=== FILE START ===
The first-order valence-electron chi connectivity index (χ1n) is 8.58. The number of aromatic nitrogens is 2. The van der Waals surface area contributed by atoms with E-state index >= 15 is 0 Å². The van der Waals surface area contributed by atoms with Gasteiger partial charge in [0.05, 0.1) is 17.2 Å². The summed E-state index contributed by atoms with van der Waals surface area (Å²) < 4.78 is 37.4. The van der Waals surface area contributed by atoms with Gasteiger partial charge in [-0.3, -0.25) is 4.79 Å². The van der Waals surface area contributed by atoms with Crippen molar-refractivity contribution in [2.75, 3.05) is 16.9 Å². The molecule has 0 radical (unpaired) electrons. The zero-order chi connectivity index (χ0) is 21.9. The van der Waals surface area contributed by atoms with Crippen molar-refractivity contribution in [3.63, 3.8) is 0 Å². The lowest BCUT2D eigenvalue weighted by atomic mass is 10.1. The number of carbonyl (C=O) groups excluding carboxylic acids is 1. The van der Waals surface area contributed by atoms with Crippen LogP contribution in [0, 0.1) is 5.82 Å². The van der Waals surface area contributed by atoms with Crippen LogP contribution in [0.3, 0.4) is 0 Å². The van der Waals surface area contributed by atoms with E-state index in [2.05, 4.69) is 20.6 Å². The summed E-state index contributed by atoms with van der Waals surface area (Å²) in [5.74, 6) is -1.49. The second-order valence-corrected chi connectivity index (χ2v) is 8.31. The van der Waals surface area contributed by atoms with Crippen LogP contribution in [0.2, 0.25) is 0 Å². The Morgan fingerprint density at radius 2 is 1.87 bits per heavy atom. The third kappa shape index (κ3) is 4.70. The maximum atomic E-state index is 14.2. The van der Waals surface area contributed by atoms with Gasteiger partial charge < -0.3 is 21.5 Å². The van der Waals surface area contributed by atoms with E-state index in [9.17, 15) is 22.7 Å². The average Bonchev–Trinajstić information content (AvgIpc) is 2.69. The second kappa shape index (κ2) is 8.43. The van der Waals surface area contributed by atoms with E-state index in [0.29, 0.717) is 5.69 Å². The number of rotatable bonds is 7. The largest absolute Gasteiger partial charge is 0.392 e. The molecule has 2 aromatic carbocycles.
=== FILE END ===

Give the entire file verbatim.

The first-order valence-electron chi connectivity index (χ1n) is 8.58. The number of aromatic nitrogens is 2. The van der Waals surface area contributed by atoms with E-state index >= 15 is 0 Å². The van der Waals surface area contributed by atoms with Gasteiger partial charge in [0.05, 0.1) is 17.2 Å². The summed E-state index contributed by atoms with van der Waals surface area (Å²) < 4.78 is 37.4. The van der Waals surface area contributed by atoms with Gasteiger partial charge in [-0.3, -0.25) is 4.79 Å². The van der Waals surface area contributed by atoms with Crippen molar-refractivity contribution in [2.75, 3.05) is 16.9 Å². The molecule has 0 radical (unpaired) electrons. The zero-order chi connectivity index (χ0) is 21.9. The van der Waals surface area contributed by atoms with Crippen molar-refractivity contribution in [3.63, 3.8) is 0 Å². The lowest BCUT2D eigenvalue weighted by atomic mass is 10.1. The number of carbonyl (C=O) groups excluding carboxylic acids is 1. The van der Waals surface area contributed by atoms with Crippen LogP contribution in [0, 0.1) is 5.82 Å². The van der Waals surface area contributed by atoms with Crippen LogP contribution in [0.3, 0.4) is 0 Å². The van der Waals surface area contributed by atoms with E-state index in [2.05, 4.69) is 20.6 Å². The summed E-state index contributed by atoms with van der Waals surface area (Å²) in [5.74, 6) is -1.49. The second-order valence-corrected chi connectivity index (χ2v) is 8.31. The van der Waals surface area contributed by atoms with Crippen LogP contribution in [0.2, 0.25) is 0 Å². The Morgan fingerprint density at radius 2 is 1.87 bits per heavy atom. The third kappa shape index (κ3) is 4.70. The maximum atomic E-state index is 14.2. The van der Waals surface area contributed by atoms with Gasteiger partial charge < -0.3 is 21.5 Å². The van der Waals surface area contributed by atoms with E-state index in [9.17, 15) is 22.7 Å². The average Bonchev–Trinajstić information content (AvgIpc) is 2.69. The second kappa shape index (κ2) is 8.43. The van der Waals surface area contributed by atoms with E-state index in [0.29, 0.717) is 5.69 Å². The number of rotatable bonds is 7. The largest absolute Gasteiger partial charge is 0.392 e. The molecule has 2 aromatic carbocycles.